Tuesday, March 15, 2011

Media Notes

ABC says "Good Morning America" had its best February in quite a while and it's severely narrowed the gap with NBC's "Today."  There are two reasons, at least as I see it. ABC has finally achieved some consistency with its morning broadcast, and "Today" is off the track.  NBC's first half hour used to be the hard news broadcast of record in the morning. It was THE place to turn to learn what happened overnight.  Now, it's fluff and filler.

ABC's "Nightline" also had a good month.  It was a solid broadcast during the Ted Koppel days, but it needed a shot of life, which Nightline now has.  Yes, the tone has lightened a bit, but "Nightline" does tackle hard news when the situation warrants.  As someone who broadcasts news in a non-traditional time slot, it is nice to know people will seek out a news broadcast long after the sun goes down (or the sun comes up.)

The wound from the Steelers' Super Bowl loss is beginning to heal, so I've gone back to listening to a little sports talk radio.  The NCAA basketball tournament provides more than its share of interesting moments, but listening to people fill out their brackets is mind numbingly dull.  The FOX Sports Radio overnight guy had the right idea:  just give me your final four.  I've never filled out a bracket, and I don't intend to start now.  I'll start paying attention to the tournament when a Cinderella team emerges, and it happens every year.  Go Bucknell!

The likely means nothing to you, but I'll note it, anyway.  Cumulus is buying Citadel.  Both are big radio companies.  Citadel owns several Wilkes-Barre/Scranton stations, including the place where I got my start 30 years ago, WARM.  I hope Cumulus gives WARM the TLC Citadel didn't, but I'm not kidding  myself.  WARM is an AM station in an FM/satellite/internet world.  I can't see a new company pumping money in to it, to bring it back, even a little.  Yes, I know it never could be what it once was.  Still, WARM deserves better than what it gets now.  Citadel also owns the ABC Radio Network.  It, too, could use a little attention.  The industry book on Cumulus is that it's a tightly controlled organization.  You know what I'm tap dancing around here.  To all Citadel/Cumulus employees and listeners, good luck!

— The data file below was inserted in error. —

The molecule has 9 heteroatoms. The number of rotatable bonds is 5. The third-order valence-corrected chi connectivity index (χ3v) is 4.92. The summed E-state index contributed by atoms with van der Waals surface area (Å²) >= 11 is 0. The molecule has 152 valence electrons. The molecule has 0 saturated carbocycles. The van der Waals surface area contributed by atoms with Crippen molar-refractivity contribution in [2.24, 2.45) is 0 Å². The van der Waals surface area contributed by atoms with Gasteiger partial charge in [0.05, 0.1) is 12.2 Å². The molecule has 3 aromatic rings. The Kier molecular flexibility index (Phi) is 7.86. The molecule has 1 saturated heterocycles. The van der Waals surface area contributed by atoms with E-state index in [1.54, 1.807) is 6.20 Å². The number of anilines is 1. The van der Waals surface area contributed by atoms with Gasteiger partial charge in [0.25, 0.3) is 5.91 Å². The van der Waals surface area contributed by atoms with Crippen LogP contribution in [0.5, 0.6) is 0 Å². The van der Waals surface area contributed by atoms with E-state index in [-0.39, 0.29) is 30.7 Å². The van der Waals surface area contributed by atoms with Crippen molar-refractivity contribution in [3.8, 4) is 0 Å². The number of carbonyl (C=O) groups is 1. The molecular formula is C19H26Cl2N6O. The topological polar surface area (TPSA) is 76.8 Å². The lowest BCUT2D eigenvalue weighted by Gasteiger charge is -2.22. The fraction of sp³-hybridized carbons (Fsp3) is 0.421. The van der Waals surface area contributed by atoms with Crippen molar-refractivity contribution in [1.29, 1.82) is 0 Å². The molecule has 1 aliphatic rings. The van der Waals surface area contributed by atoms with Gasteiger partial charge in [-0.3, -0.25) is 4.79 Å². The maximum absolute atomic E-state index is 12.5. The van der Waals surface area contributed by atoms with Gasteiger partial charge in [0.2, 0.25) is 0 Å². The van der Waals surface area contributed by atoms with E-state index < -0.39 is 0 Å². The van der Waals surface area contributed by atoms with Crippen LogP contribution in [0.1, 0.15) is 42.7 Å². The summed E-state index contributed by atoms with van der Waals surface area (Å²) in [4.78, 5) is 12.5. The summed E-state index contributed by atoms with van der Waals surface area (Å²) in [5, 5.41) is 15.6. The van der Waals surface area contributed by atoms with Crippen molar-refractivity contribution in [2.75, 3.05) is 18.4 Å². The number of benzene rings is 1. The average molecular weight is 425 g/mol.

A follow up to last week's anti PBS pledge drive rant:  The New York Times reported yesterday that PBS stations are devoting nine per cent more time to pledge drives than they did last year.  I'm not sure if that includes digital sub channels.  I noted last week that I spend more time watching the sub channels rather than the big stick.  Hey, I know you need the money, but there has to be a less annoying way to do it.  I'm reminded of something that happened during my radio days.  It was during the recession of the early 80's.  We had a bunch of bad commercials on the air.  You know the ones-- no production values, just an announcer screaming at you for 60 seconds.  They were produced at another AM station, by a man who has since met his reward.  I hear he was just a wonderful individual.  Unfortunately, the commercials he produced were hideous.  When the on-air people complained to the general manager that these commercials were killing the station, his reply was simple, and I can still see him deliver the line:  "Hard times, hard sell."  The awful commercial producer had a long list of clients, and those awful commercials brought money to his station and ours.  They likely drove listeners away in the process.  It's clear PBS is in the "hard times, hard sell" mode.  I wonder if the viewers will still be there when it's over.